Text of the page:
In accordance with various embodiments of the present disclosure, the methods described herein may be implemented by software programs executable by a computer system. Further, in an exemplary, non-limited embodiment, implementations can include distributed processing, component/object distributed processing, and parallel processing. Alternatively, virtual computer system processing can be constructed to implement one or more of the methods or functionality as described herein.

The present disclosure contemplates a computer-readable medium 182 that includes instructions 184 or receives and executes instructions 184 responsive to a propagated signal, so that a device connected to a network 101 can communicate voice, video or data over the network 101. Further, the instructions 184 may be transmitted or received over the network 101 via the network interface device 140.

While the computer-readable medium is shown to be a single medium, the term “computer-readable medium” includes a single medium or multiple media, such as a centralized or distributed database, and/or associated caches and servers that store one or more sets of instructions. The term “computer-readable medium” shall also include any medium that is capable of storing, encoding or carrying a set of instructions for execution by a processor or that cause a computer system to perform any one or more of the methods or operations disclosed herein.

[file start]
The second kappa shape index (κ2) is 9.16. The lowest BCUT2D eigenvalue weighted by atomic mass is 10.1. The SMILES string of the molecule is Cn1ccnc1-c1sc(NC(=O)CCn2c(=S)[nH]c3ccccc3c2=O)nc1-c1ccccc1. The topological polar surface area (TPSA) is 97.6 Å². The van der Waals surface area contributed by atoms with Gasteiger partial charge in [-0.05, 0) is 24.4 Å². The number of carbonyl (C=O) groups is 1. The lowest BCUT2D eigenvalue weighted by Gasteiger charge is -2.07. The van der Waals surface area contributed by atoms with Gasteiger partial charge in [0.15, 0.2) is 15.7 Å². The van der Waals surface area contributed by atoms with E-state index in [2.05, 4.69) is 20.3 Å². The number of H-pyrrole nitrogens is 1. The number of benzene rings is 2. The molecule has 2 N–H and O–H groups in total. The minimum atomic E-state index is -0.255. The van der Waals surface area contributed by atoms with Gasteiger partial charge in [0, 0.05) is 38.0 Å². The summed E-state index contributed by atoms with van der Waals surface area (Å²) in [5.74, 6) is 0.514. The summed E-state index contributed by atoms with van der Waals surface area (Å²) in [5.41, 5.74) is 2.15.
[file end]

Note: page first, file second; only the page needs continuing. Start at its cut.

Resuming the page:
In a particular non-limiting, exemplary embodiment, the computer-readable medium can include a solid-state memory such as a memory card or other package that houses one or more non-volatile read-only memories. Further, the computer-readable medium can be a random access memory or other volatile re-writable memory. Additionally, the computer-readable medium can include a magneto-optical or optical medium, such as a disk or tapes or other storage device to capture carrier wave signals such as a signal communicated over a transmission medium. A digital file attachment to an e-mail or other self-contained information archive or set of archives may be considered a distribution medium that is equivalent to a tangible storage medium. Accordingly, the disclosure is considered to include any one or more of a computer-readable medium or a distribution medium and other equivalents and successor media, in which data or instructions may be stored.